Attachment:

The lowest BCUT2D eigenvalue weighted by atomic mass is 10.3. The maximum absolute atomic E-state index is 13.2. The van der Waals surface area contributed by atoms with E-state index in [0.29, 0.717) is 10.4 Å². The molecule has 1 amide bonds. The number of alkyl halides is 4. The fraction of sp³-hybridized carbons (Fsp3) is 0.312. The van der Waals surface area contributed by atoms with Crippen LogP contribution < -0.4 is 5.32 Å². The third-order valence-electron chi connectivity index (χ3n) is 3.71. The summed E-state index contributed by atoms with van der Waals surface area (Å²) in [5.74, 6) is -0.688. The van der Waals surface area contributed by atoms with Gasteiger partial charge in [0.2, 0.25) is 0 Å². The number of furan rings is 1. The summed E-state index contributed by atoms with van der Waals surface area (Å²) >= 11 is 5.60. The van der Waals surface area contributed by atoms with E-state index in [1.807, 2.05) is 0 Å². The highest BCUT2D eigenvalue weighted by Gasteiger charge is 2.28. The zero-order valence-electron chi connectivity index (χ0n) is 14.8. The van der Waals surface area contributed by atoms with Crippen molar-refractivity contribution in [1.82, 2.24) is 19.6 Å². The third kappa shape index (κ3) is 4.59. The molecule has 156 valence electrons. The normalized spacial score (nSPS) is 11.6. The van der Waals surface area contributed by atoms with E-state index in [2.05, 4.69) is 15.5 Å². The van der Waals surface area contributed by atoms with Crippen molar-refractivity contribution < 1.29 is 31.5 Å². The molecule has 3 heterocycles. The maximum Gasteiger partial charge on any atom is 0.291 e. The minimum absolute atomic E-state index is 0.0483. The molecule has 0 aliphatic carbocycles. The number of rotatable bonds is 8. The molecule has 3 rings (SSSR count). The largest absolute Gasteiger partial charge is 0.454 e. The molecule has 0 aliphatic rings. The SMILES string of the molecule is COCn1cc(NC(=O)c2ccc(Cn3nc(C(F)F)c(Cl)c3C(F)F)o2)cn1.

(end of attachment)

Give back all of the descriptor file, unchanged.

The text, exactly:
The lowest BCUT2D eigenvalue weighted by atomic mass is 10.3. The maximum absolute atomic E-state index is 13.2. The van der Waals surface area contributed by atoms with E-state index in [0.29, 0.717) is 10.4 Å². The molecule has 1 amide bonds. The number of alkyl halides is 4. The fraction of sp³-hybridized carbons (Fsp3) is 0.312. The van der Waals surface area contributed by atoms with Crippen LogP contribution < -0.4 is 5.32 Å². The third-order valence-electron chi connectivity index (χ3n) is 3.71. The summed E-state index contributed by atoms with van der Waals surface area (Å²) in [5.74, 6) is -0.688. The van der Waals surface area contributed by atoms with Gasteiger partial charge in [0.2, 0.25) is 0 Å². The number of furan rings is 1. The summed E-state index contributed by atoms with van der Waals surface area (Å²) >= 11 is 5.60. The van der Waals surface area contributed by atoms with E-state index in [1.807, 2.05) is 0 Å². The highest BCUT2D eigenvalue weighted by Gasteiger charge is 2.28. The zero-order valence-electron chi connectivity index (χ0n) is 14.8. The van der Waals surface area contributed by atoms with Crippen molar-refractivity contribution in [1.82, 2.24) is 19.6 Å². The third kappa shape index (κ3) is 4.59. The molecule has 156 valence electrons. The normalized spacial score (nSPS) is 11.6. The van der Waals surface area contributed by atoms with E-state index in [2.05, 4.69) is 15.5 Å². The van der Waals surface area contributed by atoms with Crippen molar-refractivity contribution < 1.29 is 31.5 Å². The molecule has 3 heterocycles. The maximum Gasteiger partial charge on any atom is 0.291 e. The minimum absolute atomic E-state index is 0.0483. The molecule has 0 aliphatic carbocycles. The number of rotatable bonds is 8. The molecule has 3 rings (SSSR count). The largest absolute Gasteiger partial charge is 0.454 e. The molecule has 0 aliphatic rings. The SMILES string of the molecule is COCn1cc(NC(=O)c2ccc(Cn3nc(C(F)F)c(Cl)c3C(F)F)o2)cn1.